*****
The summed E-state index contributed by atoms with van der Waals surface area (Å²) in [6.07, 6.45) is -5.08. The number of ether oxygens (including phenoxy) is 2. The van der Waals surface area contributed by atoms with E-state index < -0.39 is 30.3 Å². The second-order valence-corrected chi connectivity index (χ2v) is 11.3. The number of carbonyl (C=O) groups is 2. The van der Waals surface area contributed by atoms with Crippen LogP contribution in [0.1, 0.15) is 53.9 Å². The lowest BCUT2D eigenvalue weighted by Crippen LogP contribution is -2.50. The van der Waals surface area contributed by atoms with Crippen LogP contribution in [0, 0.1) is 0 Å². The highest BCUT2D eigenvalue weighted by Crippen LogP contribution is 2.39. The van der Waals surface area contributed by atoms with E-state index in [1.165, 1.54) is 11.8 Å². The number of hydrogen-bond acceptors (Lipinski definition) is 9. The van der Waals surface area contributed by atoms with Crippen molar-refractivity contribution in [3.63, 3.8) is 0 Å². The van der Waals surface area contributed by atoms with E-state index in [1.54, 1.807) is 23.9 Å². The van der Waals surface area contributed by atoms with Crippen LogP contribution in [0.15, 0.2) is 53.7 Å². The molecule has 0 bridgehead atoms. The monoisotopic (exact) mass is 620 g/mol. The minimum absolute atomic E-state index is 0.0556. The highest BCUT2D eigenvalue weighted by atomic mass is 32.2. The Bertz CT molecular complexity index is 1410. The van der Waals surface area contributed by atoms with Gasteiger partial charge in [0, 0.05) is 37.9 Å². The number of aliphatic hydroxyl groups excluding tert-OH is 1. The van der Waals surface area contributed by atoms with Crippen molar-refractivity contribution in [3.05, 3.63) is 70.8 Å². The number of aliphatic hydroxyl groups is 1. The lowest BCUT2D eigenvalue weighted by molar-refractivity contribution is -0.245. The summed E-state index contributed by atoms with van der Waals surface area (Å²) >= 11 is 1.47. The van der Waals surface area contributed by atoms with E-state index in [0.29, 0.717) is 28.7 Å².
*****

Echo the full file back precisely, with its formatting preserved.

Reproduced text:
The summed E-state index contributed by atoms with van der Waals surface area (Å²) in [6.07, 6.45) is -5.08. The number of ether oxygens (including phenoxy) is 2. The van der Waals surface area contributed by atoms with E-state index < -0.39 is 30.3 Å². The second-order valence-corrected chi connectivity index (χ2v) is 11.3. The number of carbonyl (C=O) groups is 2. The van der Waals surface area contributed by atoms with Crippen LogP contribution in [0.1, 0.15) is 53.9 Å². The lowest BCUT2D eigenvalue weighted by Crippen LogP contribution is -2.50. The van der Waals surface area contributed by atoms with Crippen LogP contribution in [0, 0.1) is 0 Å². The highest BCUT2D eigenvalue weighted by Crippen LogP contribution is 2.39. The van der Waals surface area contributed by atoms with E-state index in [1.165, 1.54) is 11.8 Å². The number of hydrogen-bond acceptors (Lipinski definition) is 9. The van der Waals surface area contributed by atoms with Crippen molar-refractivity contribution in [3.63, 3.8) is 0 Å². The van der Waals surface area contributed by atoms with E-state index in [1.54, 1.807) is 23.9 Å². The van der Waals surface area contributed by atoms with Crippen LogP contribution in [0.15, 0.2) is 53.7 Å². The molecule has 0 bridgehead atoms. The monoisotopic (exact) mass is 620 g/mol. The minimum absolute atomic E-state index is 0.0556. The highest BCUT2D eigenvalue weighted by atomic mass is 32.2. The Bertz CT molecular complexity index is 1410. The van der Waals surface area contributed by atoms with Gasteiger partial charge in [0, 0.05) is 37.9 Å². The number of aliphatic hydroxyl groups excluding tert-OH is 1. The van der Waals surface area contributed by atoms with Crippen molar-refractivity contribution in [3.05, 3.63) is 70.8 Å². The number of aliphatic hydroxyl groups is 1. The lowest BCUT2D eigenvalue weighted by molar-refractivity contribution is -0.245. The summed E-state index contributed by atoms with van der Waals surface area (Å²) >= 11 is 1.47. The van der Waals surface area contributed by atoms with E-state index in [0.29, 0.717) is 28.7 Å².